How to Hunker in Your Tent Without Getting Bored

Posted by: Molly Herber on 5/30/17 9:06 AM

Picture this: You’re snuggled in your sleeping bag on the third morning of your weeklong summer backpacking trip. You’ve been dreaming about this mountain getaway for weeks, and all you can think about is the next campsite, the one by the perfect fly-fishing spot.

Then—you hear it.

A patter of raindrops falling on your tent. You squeeze your eyes shut and hope this is just a passing cloud, but the patter intensifies to hammering, the wind picks up, and then you’re in the middle of a full-on gale that shows no signs of letting up any time soon.

Your friend looks at you and says, “Well, it’s time to hunker down.”

Hunkering in Alaska

Photo by Catherine Rocchi.

Hunkering, the art of staying occupied and nice to each other when weather or other circumstances keep you inside your tent, is an underappreciated skill that becomes crucial in moments like these, when you might be stuck in your tent for the next few hours or the next few days.

NOLS instructors are experts at hunkering, and here they’ve shared some of their favorite ways to stay entertained for you to keep in mind on your next trip—just in case.

ACTIVATE THE LEFT SIDE OF YOUR BRAIN

Journaling

Photo by Kirk Rasmussen.

  • “Mini watercolor set and paper to make postcards” - Margo Van Den Berg, field instructor and NOLS Southwest Program Supervisor
  • “Bring paperbacks. There's never enough time in the frontcountry for as much reading as I'd like.” - Julie Polhemus, field instructor
  • “A Kindle full of books” - Annie Graeter, wilderness medicine and field instructor

Level Up Your Card Games

Spanish Truco Cards

Truco cards folks use to play at NOLS Patagonia. Photo by Marissa Bieger

Nothing beats the simplicity and versatility of a deck of cards, but here are a few nontraditional card games to add to your repertoire.

  • Jungle Speed - Katherine Boehrer, Social Media Coordinator
  • Monopoly Deal - Amy Whitaker, field instructor
  • Spanish deck for playing truco - Drew Seitz, wilderness medicine and field instructor, NOLS Patagonia mountain program supervisor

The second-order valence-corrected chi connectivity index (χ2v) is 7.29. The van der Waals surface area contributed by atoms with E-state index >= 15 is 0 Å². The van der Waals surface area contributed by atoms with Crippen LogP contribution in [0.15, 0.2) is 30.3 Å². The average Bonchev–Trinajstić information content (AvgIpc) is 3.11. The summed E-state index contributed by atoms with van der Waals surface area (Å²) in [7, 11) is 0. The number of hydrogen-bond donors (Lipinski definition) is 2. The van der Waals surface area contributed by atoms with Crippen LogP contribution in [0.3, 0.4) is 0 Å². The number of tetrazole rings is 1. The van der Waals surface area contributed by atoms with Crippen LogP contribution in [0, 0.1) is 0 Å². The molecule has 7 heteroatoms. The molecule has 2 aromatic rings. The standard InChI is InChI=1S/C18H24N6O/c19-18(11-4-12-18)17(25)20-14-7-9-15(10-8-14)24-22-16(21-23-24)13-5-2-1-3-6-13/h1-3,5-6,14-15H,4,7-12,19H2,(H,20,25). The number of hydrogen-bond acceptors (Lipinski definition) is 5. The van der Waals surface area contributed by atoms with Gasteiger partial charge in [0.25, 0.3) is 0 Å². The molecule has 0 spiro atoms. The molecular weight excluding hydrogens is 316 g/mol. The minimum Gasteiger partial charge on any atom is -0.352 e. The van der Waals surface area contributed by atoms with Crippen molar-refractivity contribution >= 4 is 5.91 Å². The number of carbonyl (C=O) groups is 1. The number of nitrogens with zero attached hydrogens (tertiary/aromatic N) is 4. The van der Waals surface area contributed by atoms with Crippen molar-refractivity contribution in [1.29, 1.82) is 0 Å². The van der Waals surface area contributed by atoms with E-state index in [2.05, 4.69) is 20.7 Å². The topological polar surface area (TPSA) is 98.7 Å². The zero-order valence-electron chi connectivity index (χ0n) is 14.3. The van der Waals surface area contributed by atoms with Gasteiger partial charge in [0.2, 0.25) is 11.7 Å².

• Magical Unicorn Oracle Cards - Jesi Crawford, field instructor and field staffing coordinator

Play Games That Aren’t Card Games

Letter tiles for Scrabble or Bananagrams

Photo from Pixabay.

  • Dice for playing Farkle or Yahtzee *instructor favorite
  • Bananagrams - Katherine Boehrer, Social Media Coordinator
  • Pass the Pigs - Eric Concannon, past field instructor
  • “Scrabble letters + Scrabble board drawn onto thermarest or camp chair” - Audrey Kruse, wilderness medicine and field instructor
  • “Make a Pente board. All you need is a stick, dirt, pebbles, acorns, or pieces of twigs to make the game. Great strategic game!” Mary Podzemny, NOLS Rocky Mountain rations wizard

Play a Portable Stringed Instrument

Backcountry Ukuklele

Ukulele with guitar strings. Photo by Catie Kelly Griesdorn.

  • “A small ukulele restrung like a guitar [a.k.a. ukitar], and a Kindle full of songs” - Ben Fox, field instructor
  • “A ukulele. No need to restring like a guitar ;)” - Jared Spaulding, field instructor and NOLS Rocky Mountain program supervisor
  • “Martin backpacker guitar!” - Yuri Parkinson, field instructor

Prepare for Tomorrow

Plan for Tomorrow

Photo courtesy of Alex Chang - Cornell Leadership Expedition.

  • “A sewing needle and dental floss to repair clothing” - Aaron Divine, field instructor
  • “Maps so you can plan out the route for the next few days” - Molly Herber, field instructor and NOLS writer

And, of course…

Take a nap. Or four.

Learn to hunker like a pro—spend a year with NOLS in Patagonia.


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Molly is a NOLS instructor and writer. She loves the smell of her backpack and does her best writing before 7:00 am. When she's not scouting the next post for the NOLS Blog, she's running and climbing on rocks in Wyoming. Follow her on Instagram @mgherber